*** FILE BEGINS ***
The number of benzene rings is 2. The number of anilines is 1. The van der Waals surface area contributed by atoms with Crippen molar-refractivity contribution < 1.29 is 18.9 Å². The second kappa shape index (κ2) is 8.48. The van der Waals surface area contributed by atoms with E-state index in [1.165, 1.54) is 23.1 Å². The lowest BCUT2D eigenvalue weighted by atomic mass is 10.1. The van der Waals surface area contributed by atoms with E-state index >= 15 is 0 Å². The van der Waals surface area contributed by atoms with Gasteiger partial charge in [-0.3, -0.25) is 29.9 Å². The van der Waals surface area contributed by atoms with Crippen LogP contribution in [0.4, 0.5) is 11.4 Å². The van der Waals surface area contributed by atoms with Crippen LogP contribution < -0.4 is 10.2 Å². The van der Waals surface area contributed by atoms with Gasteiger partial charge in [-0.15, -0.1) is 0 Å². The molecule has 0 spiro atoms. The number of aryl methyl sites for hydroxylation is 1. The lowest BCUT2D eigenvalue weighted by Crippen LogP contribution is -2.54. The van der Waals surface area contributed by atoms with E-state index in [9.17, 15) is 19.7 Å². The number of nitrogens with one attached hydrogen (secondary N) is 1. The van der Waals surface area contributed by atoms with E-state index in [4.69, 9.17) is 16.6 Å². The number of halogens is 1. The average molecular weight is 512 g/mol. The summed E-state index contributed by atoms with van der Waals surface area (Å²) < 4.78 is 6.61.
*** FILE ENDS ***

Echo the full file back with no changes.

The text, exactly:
The number of benzene rings is 2. The number of anilines is 1. The van der Waals surface area contributed by atoms with Crippen molar-refractivity contribution < 1.29 is 18.9 Å². The second kappa shape index (κ2) is 8.48. The van der Waals surface area contributed by atoms with E-state index in [1.165, 1.54) is 23.1 Å². The lowest BCUT2D eigenvalue weighted by atomic mass is 10.1. The van der Waals surface area contributed by atoms with E-state index >= 15 is 0 Å². The van der Waals surface area contributed by atoms with Gasteiger partial charge in [-0.3, -0.25) is 29.9 Å². The van der Waals surface area contributed by atoms with Crippen LogP contribution in [0.4, 0.5) is 11.4 Å². The van der Waals surface area contributed by atoms with Crippen LogP contribution < -0.4 is 10.2 Å². The van der Waals surface area contributed by atoms with Gasteiger partial charge in [-0.15, -0.1) is 0 Å². The molecule has 0 spiro atoms. The number of aryl methyl sites for hydroxylation is 1. The lowest BCUT2D eigenvalue weighted by Crippen LogP contribution is -2.54. The van der Waals surface area contributed by atoms with E-state index in [9.17, 15) is 19.7 Å². The number of nitrogens with one attached hydrogen (secondary N) is 1. The van der Waals surface area contributed by atoms with E-state index in [4.69, 9.17) is 16.6 Å². The number of halogens is 1. The average molecular weight is 512 g/mol. The summed E-state index contributed by atoms with van der Waals surface area (Å²) < 4.78 is 6.61.